Public safety environments demand far greater reliability and assurance than consumer environments do. We describe public safety environments as being “mission critical” which means there is a very high level of reliability, resilience, security and auditability for any technology used.
Land mobile radio networks have provided these qualities for some time and will continue to do so. Now public safety agencies are looking for a combination of voice communication, video and software solutions to manage their daily work.
New and emerging technologies including the Internet of Things (IoT), artificial intelligence (AI) and machine learning have transformed many industries and markets and are now being more broadly adopted by the public safety sector.
So what say you that there is growing awareness and interest around IoT and public safety?
At this moment in time, IoT and safety-at-the-edge are two things that are hard to imagine being in the same sentence.
Andrew Sinclair, Corporate Vice President, Software Enterprise, Motorola Solutions, says technologies that help to deliver the right information to the right person at the right time are vital to public safety.
“When paired with other data sources and powered by artificial intelligence (AI) and machine learning, IoT data can provide valuable insights to help law enforcement personnel make better and more informed decisions. This enables faster response both in the field and in command centres, enabling organisations to take greater control while working faster, smarter and more safely,” said Sinclair.
Integrating IoT to secure smart cities
Sinclair noted that developed economies in the Asia-Pacific including Singapore and Malaysia are investing in technologies to capture, filter and analyse the data that flows throughout their cities. While the initial use cases for these data sets have typically been for urban planning and design, the next opportunity is to take the data that flows through a smart city and use it to create a safer city.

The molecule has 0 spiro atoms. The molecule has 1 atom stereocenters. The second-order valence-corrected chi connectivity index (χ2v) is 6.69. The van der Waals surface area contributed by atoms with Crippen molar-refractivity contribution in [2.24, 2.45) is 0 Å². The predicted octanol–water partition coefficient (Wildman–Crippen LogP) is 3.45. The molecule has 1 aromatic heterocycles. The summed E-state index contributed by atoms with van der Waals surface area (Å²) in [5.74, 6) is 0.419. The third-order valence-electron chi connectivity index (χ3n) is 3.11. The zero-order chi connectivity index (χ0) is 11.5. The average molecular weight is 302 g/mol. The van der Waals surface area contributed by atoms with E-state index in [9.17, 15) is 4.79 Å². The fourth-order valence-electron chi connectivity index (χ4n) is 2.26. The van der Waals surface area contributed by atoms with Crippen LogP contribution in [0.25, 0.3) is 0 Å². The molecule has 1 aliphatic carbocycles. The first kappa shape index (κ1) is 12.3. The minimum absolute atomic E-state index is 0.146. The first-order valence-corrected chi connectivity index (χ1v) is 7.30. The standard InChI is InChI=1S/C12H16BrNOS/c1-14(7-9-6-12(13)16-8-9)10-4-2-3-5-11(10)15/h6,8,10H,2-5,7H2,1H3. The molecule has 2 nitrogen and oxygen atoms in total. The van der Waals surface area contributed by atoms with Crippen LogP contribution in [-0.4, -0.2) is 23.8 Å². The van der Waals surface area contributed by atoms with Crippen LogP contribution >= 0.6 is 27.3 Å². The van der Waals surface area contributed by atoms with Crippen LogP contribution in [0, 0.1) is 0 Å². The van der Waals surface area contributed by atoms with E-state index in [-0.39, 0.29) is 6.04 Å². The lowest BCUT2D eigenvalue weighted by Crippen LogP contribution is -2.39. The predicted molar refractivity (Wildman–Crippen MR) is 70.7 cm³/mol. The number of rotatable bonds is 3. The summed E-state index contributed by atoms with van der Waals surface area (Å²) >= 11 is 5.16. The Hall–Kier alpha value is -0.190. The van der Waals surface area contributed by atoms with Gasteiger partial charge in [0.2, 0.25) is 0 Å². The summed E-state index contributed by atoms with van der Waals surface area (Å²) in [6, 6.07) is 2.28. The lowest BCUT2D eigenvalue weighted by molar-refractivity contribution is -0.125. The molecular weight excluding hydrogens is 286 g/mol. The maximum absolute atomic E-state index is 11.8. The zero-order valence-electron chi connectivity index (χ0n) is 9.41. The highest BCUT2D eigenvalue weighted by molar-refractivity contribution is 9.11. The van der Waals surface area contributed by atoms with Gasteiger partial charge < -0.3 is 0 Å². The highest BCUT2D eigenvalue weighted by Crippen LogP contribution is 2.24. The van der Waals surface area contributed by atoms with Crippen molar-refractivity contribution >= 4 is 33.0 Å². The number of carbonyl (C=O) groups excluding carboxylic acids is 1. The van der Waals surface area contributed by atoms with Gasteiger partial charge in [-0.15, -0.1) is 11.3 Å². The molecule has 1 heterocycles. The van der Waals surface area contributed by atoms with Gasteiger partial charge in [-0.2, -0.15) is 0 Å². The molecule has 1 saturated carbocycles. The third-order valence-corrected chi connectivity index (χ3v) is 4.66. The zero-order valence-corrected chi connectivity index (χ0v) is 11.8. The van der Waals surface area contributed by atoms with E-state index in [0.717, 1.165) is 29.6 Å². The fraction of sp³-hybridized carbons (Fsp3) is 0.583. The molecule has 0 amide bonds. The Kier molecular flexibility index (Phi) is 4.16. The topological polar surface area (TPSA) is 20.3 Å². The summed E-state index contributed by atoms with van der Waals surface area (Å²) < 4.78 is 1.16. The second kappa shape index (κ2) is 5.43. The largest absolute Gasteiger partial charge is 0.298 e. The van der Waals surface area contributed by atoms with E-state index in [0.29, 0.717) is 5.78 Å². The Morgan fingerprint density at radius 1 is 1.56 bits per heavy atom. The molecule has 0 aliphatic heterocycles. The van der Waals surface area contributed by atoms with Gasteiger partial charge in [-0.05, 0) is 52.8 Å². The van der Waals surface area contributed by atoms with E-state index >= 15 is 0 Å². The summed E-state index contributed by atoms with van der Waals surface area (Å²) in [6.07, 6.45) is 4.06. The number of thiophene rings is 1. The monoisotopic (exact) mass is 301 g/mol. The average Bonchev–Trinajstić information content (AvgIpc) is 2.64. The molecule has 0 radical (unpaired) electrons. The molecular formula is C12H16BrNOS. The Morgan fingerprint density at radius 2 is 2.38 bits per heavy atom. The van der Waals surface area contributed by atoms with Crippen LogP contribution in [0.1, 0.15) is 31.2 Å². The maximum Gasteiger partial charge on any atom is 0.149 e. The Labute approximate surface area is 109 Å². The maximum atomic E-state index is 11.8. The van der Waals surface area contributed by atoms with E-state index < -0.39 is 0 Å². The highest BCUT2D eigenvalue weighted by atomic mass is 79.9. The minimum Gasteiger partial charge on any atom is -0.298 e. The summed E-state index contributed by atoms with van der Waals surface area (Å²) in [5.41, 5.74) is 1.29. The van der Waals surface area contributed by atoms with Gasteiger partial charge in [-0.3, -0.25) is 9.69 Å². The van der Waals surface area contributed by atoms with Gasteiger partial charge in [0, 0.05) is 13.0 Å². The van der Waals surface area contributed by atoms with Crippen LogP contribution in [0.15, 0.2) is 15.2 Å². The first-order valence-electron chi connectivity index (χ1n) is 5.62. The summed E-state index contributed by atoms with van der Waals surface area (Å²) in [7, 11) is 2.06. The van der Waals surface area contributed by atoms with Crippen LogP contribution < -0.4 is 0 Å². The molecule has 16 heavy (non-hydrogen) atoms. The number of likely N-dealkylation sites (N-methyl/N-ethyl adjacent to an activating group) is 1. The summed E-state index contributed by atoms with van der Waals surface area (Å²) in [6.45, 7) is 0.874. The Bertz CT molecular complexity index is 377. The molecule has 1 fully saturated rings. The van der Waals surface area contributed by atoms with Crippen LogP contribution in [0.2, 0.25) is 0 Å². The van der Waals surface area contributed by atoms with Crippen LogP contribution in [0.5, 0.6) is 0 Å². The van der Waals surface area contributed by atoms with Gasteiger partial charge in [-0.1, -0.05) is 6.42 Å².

He suggested using IoT to capture data sources that surround an intelligent lamp post and use those to protect communities and support first responders in their daily work. Sensors to detect weather conditions, the availability of parking spots and CCTV footage are all examples of data sources that can be valuable to public safety organisations.
At the 5th Annual 2019 Smart City Asia/Pacific Awards, IDC recognised several government organisations in the region including the Suzhou Wujiang Public Security Bureau and the Checkpoint Authority of Singapore for their Smart City projects in the area of public safety. However, it was the Integrated Emergency Data Platform – An AIoT Application in All-Hazards Early Warning and Decision Supporting System by New Taipei City Government (Taiwan) that won the Top Smart City Project for Public Safety – Disaster Response/Emergency Management category.
Budgets will remain the perennial concern for most governments looking smart city efforts.
Sinclair argues that there is no fixed economic analysis to determine what the appropriate investment levels should be. “Cities should start by analysing the data resources they already hold today and considering how those can bring incremental gains to safety and productivity. Our experience shows that starting here enables more capabilities and data sources to be added over time,” he opined.
5G is coming
Asked how he sees 5G impacting the delivery of public safety solutions that use IoT, Sinclair said 5G will provide an opportunity to build upon the existing tools that public safety agencies use today.
The immediate impacts of 5G are around bandwidth and connectivity. Greater bandwidth enables greater distribution of large scale data including video feeds. Greater coverage and connectivity also support this and enables more to be managed and distributed from more places. That data could include body-worn camera footage, sensor information from a smart building, citizen-generated data and more.
Lower latency can also enable the greater uptake of advanced technologies in the future. This includes VR and AR applications which can support critical roles in public safety, for example presenting multiple visual data sources to a fire incident commander.